Ten or eleven songs will be familiar to listeners, depending on the depth of one’s Blue Highway collection. The award-winning “Through the Window of a Train” (2008 International Bluegrass Music Association Song of the Year) and “Still Climbing Mountains” may be most familiar to casual listeners. “Seven Sundays in a Row” and the title track from their IBMA 2004 Gospel Recorded Performance of the Year album Wondrous Love are also included, as is a track featuring the band from Rob Ickes’ Big Time album, “Elzic’s Farewell.”
While one appreciates a finely crafted compilation, and there is no doubt the song selection here is balanced and thoughtful- although I would quibble with the exclusion of “Únion Man” and “North Cove”- what is equally important is the new recordings that will attract the consumer who already owns most of the songs previously released. And in this area Blue Highway has again done well.
The title track “Some Day” originally appeared on the final Rebel album Midnight Storm in 1998. This new version does not deviate significantly from that a capella rendition, although the final stanza contains more elaborately harmonized vocals to my ears; it is a pleasant interlude to the tasteful picking that comprises the bulk of the collection.
Two additional new recordings are provided and it is these that will draw the fan who already owns the band’s four Rounder albums. The disc kicks off with Lane singing his own “Cold and Lowdown Lonesome Blues,” a tune that features yet another clueless fellow lamenting the lover that has left him for another. While numbers such as this makes one offer suggestions for the betrayal- Could it be that she wanted more than a shadowy, cold cabin?- the band’s exuberant presentation, and Lane’s lonesome vocals, carry the song past cliché.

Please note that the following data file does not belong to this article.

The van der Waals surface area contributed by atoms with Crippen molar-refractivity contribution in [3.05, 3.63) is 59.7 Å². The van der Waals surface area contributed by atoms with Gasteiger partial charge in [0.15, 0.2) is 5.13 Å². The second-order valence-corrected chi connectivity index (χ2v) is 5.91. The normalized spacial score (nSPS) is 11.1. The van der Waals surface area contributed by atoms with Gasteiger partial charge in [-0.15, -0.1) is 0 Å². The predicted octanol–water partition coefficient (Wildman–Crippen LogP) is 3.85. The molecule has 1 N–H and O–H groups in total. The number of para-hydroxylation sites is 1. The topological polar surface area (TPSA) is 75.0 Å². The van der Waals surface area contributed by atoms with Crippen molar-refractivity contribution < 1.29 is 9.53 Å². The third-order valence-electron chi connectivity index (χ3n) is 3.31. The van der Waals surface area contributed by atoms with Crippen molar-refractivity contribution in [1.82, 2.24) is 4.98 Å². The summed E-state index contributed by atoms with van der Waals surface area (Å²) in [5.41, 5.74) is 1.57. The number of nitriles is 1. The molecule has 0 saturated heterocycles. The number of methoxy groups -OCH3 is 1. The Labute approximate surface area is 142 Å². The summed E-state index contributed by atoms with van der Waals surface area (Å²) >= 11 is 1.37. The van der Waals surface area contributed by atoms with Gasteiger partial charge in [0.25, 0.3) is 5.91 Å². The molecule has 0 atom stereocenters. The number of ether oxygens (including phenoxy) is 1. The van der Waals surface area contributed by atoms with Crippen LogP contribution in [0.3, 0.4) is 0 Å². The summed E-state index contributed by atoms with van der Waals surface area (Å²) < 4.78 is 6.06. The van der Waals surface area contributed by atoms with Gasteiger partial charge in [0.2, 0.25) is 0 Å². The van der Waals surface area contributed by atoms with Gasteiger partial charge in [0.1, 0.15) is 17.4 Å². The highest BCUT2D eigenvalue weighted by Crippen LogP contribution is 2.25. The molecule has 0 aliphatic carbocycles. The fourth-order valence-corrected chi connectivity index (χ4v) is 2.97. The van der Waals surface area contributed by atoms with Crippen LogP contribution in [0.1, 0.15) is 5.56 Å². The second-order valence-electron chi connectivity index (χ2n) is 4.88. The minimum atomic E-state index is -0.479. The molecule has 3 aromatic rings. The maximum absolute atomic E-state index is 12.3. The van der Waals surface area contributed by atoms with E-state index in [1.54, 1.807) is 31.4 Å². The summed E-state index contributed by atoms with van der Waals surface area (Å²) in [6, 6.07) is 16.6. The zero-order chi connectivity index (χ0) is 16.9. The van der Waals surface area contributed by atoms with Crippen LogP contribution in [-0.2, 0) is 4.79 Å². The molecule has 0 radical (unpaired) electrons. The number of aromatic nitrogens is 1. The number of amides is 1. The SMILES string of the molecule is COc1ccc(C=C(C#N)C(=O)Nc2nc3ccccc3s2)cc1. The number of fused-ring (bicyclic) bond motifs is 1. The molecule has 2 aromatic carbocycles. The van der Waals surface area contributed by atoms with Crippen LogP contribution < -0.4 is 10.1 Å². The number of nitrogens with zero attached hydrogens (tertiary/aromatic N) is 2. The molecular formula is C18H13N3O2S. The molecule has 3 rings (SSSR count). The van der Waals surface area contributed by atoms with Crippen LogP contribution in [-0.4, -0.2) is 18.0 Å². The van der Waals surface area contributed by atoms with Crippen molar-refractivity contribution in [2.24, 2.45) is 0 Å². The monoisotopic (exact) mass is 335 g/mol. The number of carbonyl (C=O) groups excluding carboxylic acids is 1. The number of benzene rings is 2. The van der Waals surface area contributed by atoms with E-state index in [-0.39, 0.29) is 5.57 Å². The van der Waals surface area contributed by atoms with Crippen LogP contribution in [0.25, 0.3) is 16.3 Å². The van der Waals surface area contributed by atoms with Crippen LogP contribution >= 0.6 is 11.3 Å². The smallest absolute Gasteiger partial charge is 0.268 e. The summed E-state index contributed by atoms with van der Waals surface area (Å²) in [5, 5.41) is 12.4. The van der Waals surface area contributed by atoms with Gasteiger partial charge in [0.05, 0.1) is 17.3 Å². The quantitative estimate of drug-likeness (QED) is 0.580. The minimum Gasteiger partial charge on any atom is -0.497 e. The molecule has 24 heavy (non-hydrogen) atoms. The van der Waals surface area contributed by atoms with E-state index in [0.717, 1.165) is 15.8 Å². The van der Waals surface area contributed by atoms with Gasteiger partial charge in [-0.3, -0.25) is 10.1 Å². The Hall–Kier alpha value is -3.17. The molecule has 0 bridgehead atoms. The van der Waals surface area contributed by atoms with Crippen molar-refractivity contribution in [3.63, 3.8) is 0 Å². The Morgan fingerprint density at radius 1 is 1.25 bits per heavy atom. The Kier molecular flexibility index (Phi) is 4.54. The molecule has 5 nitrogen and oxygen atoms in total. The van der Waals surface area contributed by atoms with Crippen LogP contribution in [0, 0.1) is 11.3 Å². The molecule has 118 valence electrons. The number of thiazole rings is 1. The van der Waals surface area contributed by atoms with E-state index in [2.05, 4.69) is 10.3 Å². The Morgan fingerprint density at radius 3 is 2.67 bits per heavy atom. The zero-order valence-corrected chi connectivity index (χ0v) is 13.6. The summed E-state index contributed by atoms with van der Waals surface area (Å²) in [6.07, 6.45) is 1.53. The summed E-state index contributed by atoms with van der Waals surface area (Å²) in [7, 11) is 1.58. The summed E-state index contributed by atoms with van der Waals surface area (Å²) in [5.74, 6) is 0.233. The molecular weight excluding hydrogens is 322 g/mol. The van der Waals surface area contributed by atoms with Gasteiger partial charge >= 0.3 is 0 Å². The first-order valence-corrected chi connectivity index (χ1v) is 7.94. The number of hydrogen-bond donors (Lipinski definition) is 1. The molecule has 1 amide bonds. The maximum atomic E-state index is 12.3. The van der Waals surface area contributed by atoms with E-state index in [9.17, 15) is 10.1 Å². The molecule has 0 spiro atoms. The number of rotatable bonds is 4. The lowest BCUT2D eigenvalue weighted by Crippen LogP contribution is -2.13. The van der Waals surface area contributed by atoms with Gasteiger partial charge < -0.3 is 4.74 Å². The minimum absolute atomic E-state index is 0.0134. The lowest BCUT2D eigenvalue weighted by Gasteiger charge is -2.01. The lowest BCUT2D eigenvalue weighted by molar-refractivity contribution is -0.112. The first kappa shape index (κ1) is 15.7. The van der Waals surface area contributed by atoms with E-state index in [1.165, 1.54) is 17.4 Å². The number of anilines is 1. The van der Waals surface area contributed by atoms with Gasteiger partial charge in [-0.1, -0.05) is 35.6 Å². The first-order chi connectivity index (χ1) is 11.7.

The standout track is a new song from Stafford and Darrell Scott, perhaps the finest songwriter currently working in Americana. “Bleeding for a Little Peace of Mind” features a lead vocal from Scott- a rare allowance in the bluegrass world- that ranks among his finest performance, and he has had more than a few! Scott once told me that he was amazed to be welcomed into the bluegrass world as his background isn’t bluegrass but hardcore country. It is a testament not only to his versatility but to Blue Highway’s vision that this number stands comfortably alongside the previously released songs on this ‘best of’ package.
Scott, who wrote “Long Time Gone” (Dixie Chicks), “It’s a Great Day to Be Alive” (Travis Tritt), and “You’ll Never Leave Harlan Alive” (Patty Loveless, Del McCoury), not to mention his own recordings of those songs and others including “Hank Williams’ Ghost,” Americana Music Association 2007 Song of the Year, is an accomplished, soulful country singer. On this cut he demonstrates that his seemingly effortless singing sounds just as wonderful when accompanied by a top-flight bluegrass band. Hopefully many of the thousands of Blue Highway fans listening to this album will discover Scott and be encouraged to explore his outstanding recordings.